Jude Law and Carrie Coon Can’t Save Sundance Disappointment ‘The Nest’
The Nest has all the elements of powerful drama, but it just falls short. It’s got Jude Law and Carrie Coon in the leads. It’s the second film from Martha Marcy May Marlene writer/director Sean Durkin. It’s a grown-up drama about the strains of a marriage and a family, yet it doesn’t quite resonate.
Sadly, The Nest is one of the only real disappointments of the 2020 Sundance Film Festival. It’s okay, they can’t all be winners.
Jude Law and Carrie Coon in a marriage story
Rory O’Hara (Law) breaks the news to his wife Allison (Coon) that he’s got a new job opportunity in England. She doesn’t want to uproot their family again. They’ve already moved a lot and this was already supposed to be their last move. Still, she reluctantly supports Rory.
In England, the O’Haras have a huge new house. For a while you’re just waiting for the film to reveal what it’s really about. It can’t just be about a family’s rough adjustment to the U.K. Allison gets overwhelmed, starts showing up late to pick her kids (Charlie Shotwell and Oona Roche) up from school all the while pretending it’s not hard for her. Once the real conflict arises, it never quite goes all the way.
‘The Nest’ inevitably falls apart
The money at this new job isn’t what Rory hoped for of course. The tension escalates as the money runs out. Allison and Rory ultimately fight over money, and it’s relevant. Allison really calls Rory out on his B.S. His job didn’t come through, and he compromised his whole family for it.
Work dried up for Rory in the U.S. and instead of adapting to it, cutting back, tightening the belts, he went bigger. Rory’s ambitions are ultimately unsustainable and the pressure breaks his family.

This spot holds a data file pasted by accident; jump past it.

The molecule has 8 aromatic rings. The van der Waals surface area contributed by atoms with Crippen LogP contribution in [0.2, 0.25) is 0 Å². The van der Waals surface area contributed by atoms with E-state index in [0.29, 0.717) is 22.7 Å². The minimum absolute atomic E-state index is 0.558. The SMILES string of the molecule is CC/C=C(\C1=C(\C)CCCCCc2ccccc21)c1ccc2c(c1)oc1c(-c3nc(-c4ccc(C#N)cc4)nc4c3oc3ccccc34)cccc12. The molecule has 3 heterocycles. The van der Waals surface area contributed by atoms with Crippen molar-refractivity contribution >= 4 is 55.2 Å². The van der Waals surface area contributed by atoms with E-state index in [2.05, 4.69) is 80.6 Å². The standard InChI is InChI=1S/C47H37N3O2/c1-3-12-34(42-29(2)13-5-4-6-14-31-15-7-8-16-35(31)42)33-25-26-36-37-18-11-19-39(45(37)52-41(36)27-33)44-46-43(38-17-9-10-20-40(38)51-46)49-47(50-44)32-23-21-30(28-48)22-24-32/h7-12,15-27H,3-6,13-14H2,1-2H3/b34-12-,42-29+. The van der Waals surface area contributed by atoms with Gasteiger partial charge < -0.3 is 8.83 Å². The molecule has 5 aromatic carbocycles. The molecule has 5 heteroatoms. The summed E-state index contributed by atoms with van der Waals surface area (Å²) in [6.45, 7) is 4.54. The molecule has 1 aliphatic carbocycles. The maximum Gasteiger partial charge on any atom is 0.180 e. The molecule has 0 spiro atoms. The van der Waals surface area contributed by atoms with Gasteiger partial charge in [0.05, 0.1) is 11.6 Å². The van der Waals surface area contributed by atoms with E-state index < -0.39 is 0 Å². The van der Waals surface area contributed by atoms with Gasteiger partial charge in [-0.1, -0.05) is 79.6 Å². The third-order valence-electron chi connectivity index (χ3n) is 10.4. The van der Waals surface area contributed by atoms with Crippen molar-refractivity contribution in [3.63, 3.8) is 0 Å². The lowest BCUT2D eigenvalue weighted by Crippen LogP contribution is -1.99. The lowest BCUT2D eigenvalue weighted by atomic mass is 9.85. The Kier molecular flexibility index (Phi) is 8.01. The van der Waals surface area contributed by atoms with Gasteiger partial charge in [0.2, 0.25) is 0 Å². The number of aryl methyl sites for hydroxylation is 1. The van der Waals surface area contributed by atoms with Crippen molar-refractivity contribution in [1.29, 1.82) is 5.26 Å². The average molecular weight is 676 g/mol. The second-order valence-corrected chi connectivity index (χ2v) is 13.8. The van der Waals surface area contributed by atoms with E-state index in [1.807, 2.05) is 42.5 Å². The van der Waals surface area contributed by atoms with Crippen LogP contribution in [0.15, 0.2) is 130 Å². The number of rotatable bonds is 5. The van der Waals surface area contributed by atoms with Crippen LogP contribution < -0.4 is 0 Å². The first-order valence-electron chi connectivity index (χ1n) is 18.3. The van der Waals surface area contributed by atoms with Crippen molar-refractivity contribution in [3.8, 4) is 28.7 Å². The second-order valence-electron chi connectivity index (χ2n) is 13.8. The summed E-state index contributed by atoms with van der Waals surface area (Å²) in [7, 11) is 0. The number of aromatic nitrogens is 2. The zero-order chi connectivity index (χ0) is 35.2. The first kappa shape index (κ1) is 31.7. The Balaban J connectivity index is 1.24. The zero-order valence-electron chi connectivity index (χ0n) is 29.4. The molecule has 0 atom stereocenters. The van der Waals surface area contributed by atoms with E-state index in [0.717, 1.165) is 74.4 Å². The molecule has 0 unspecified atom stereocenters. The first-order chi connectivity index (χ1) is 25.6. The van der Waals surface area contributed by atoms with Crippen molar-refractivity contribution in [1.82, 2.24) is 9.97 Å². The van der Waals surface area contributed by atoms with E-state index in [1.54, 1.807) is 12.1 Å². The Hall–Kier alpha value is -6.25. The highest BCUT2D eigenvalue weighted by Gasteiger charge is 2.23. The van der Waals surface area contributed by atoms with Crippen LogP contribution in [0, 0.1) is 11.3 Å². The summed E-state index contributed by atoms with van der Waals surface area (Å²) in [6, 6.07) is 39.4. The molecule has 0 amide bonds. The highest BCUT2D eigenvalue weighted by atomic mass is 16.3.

Jude Law and Carrie Coon aren’t enough to make ‘The Nest’ work
Law and Coon are great and you can really see both sides. Rory may be misguided but you can understand the influences that make him think if he just hangs on he can pull through. Allison really gave him every chance to come through, so when he leaves her hanging it’s satisfying that she pushes back.
The Nest has a valid point that’s relevant to a lot of families. At a certain point you have to cut your losses and stop dragging your family down blind alleys. The film needs a little more though. It teases Allison having a breakdown, and a possible supernatural influence driving the O’Haras apart, but there’s no payoff.
Rory tries to reconnect with his mom and that goes about as well as his job did. It’s a good scene but it only serves to hint at Rory’s influences that perhaps made him distrust family or perhaps a history of alienating his family.
The ambiguity itself isn’t a problem. Durkin’s previous film certainly had its ambiguity. It’s that The Nest never achieves a catharsis. It escalates and escalates and then instead of releasing, it just sort of stops. They have some good arguments, but like most real life arguments, there’s no resolution. That may be something real couples have to deal with, but in a movie it’s not too much to expect those fights to have a point.